What’s more, fishing is not well regulated in many regions. The activity can be decentralized and target many different species using a variety of methods. Managing the industry can be nearly impossible, especially for agencies that are underfunded and underpowered. In this context, designating an MPA is relatively simple, especially compared to other management strategies.

“Past studies have shown that MPAs can improve catch when designed well and under the right fishery conditions,” said Cabral, the study’s lead author. “We asked how you could design a network of marine protected areas to improve fishery productivity, and what the results would be.”

Cabral and his colleagues at UC Santa Barbara, the Hawaii Institute of Marine Biology, and the National Geographic Society began constructing a model of global fisheries that would account for both biologic and economic factors. They leveraged a database of 4,000 fishery stocks, their ecological characteristics, management status and global distributions in combination with a wealth of information on fisheries catch and fisher behavior in response to marine protected areas.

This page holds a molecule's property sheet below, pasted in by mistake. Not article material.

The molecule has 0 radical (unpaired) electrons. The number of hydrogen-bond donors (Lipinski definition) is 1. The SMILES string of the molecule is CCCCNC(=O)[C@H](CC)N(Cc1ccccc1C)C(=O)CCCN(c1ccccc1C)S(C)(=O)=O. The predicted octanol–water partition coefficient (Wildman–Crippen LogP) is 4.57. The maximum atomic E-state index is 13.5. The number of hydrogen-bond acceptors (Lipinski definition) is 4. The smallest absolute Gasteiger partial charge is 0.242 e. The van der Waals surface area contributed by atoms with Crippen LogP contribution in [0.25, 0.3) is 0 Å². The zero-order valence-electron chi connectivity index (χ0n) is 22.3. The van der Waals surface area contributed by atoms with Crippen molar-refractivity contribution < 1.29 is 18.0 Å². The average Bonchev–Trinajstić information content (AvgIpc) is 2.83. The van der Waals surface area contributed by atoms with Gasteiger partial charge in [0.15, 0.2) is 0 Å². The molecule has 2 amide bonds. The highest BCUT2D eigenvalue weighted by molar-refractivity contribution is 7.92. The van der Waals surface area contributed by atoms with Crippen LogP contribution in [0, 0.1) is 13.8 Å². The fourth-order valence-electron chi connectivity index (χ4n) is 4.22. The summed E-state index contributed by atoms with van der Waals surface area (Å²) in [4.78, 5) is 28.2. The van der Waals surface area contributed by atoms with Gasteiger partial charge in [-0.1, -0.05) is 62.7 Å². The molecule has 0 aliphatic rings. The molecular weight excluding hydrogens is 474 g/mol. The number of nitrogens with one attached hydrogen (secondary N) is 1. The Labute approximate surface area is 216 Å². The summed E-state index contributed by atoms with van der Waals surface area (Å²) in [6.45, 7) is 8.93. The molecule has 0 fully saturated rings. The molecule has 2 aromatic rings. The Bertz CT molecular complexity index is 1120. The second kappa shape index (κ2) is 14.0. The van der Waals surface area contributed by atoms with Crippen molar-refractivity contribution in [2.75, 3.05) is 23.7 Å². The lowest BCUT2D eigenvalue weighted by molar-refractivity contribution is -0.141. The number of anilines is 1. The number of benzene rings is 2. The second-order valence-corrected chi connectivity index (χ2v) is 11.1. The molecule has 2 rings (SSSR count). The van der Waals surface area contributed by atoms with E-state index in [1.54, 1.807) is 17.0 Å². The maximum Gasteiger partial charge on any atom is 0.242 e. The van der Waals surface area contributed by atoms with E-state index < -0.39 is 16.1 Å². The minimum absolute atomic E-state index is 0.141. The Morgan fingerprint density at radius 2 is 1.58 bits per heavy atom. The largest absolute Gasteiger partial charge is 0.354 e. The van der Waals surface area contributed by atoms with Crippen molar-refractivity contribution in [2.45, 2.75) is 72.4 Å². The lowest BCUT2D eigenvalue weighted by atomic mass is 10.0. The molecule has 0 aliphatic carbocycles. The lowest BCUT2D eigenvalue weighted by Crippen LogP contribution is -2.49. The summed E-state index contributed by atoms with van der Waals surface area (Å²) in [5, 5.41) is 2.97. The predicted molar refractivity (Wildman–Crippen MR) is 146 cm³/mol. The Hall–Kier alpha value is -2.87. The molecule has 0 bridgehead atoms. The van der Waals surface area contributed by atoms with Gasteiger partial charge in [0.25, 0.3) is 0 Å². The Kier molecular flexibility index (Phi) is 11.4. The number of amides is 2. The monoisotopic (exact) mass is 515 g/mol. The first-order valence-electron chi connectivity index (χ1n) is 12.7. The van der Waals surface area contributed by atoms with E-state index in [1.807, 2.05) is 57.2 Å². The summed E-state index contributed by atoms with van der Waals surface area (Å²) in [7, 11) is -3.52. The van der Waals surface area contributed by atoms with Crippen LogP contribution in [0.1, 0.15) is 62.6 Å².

The resulting bio-economic model forecasts how fish populations would respond to the creation of new MPAs based on a variety of factors such as the location and status of fisheries and species mobility and growth rates. This enabled the team to project harvest outcomes over a variety of different reserve designs. The researchers could then see where MPAs would be most beneficial.

“We found that there are a lot of places where you can get food benefits,” said coauthor Steve Gaines, dean of UCSB’s Bren School of Environmental Science & Management. “So, rather than having this traditional battle between fisheries and conservation, we can now identify the strategic places